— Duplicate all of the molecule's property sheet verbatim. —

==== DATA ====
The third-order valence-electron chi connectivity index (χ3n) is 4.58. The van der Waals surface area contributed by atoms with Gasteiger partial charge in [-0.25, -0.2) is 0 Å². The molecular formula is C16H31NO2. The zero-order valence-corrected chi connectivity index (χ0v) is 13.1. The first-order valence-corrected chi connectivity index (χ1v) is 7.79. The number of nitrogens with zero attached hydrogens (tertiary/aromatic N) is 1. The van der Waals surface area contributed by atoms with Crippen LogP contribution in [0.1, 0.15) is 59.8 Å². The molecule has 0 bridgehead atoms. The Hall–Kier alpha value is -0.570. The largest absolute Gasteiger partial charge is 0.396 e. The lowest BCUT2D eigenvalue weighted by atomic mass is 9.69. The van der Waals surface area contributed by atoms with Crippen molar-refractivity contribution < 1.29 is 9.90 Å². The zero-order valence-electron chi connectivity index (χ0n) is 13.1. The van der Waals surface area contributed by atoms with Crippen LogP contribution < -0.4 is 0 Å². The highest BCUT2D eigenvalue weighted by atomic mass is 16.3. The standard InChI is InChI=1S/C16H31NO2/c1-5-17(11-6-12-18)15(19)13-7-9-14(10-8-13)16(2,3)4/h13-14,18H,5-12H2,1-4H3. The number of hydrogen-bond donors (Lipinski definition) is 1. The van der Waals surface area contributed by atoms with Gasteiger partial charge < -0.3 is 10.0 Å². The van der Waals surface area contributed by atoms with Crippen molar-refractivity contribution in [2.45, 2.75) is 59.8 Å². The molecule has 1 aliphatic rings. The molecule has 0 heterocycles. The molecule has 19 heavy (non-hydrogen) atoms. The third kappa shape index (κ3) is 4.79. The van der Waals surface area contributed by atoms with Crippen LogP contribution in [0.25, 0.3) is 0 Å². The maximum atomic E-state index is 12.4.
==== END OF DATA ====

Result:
The third-order valence-electron chi connectivity index (χ3n) is 4.58. The van der Waals surface area contributed by atoms with Gasteiger partial charge in [-0.25, -0.2) is 0 Å². The molecular formula is C16H31NO2. The zero-order valence-corrected chi connectivity index (χ0v) is 13.1. The first-order valence-corrected chi connectivity index (χ1v) is 7.79. The number of nitrogens with zero attached hydrogens (tertiary/aromatic N) is 1. The van der Waals surface area contributed by atoms with Crippen LogP contribution in [0.1, 0.15) is 59.8 Å². The molecule has 0 bridgehead atoms. The Hall–Kier alpha value is -0.570. The largest absolute Gasteiger partial charge is 0.396 e. The lowest BCUT2D eigenvalue weighted by atomic mass is 9.69. The van der Waals surface area contributed by atoms with Crippen molar-refractivity contribution < 1.29 is 9.90 Å². The zero-order valence-electron chi connectivity index (χ0n) is 13.1. The van der Waals surface area contributed by atoms with Crippen LogP contribution < -0.4 is 0 Å². The highest BCUT2D eigenvalue weighted by atomic mass is 16.3. The standard InChI is InChI=1S/C16H31NO2/c1-5-17(11-6-12-18)15(19)13-7-9-14(10-8-13)16(2,3)4/h13-14,18H,5-12H2,1-4H3. The number of hydrogen-bond donors (Lipinski definition) is 1. The van der Waals surface area contributed by atoms with Gasteiger partial charge < -0.3 is 10.0 Å². The van der Waals surface area contributed by atoms with Crippen molar-refractivity contribution in [2.45, 2.75) is 59.8 Å². The molecule has 1 aliphatic rings. The molecule has 0 heterocycles. The molecule has 19 heavy (non-hydrogen) atoms. The third kappa shape index (κ3) is 4.79. The van der Waals surface area contributed by atoms with Crippen LogP contribution in [0.25, 0.3) is 0 Å². The maximum atomic E-state index is 12.4.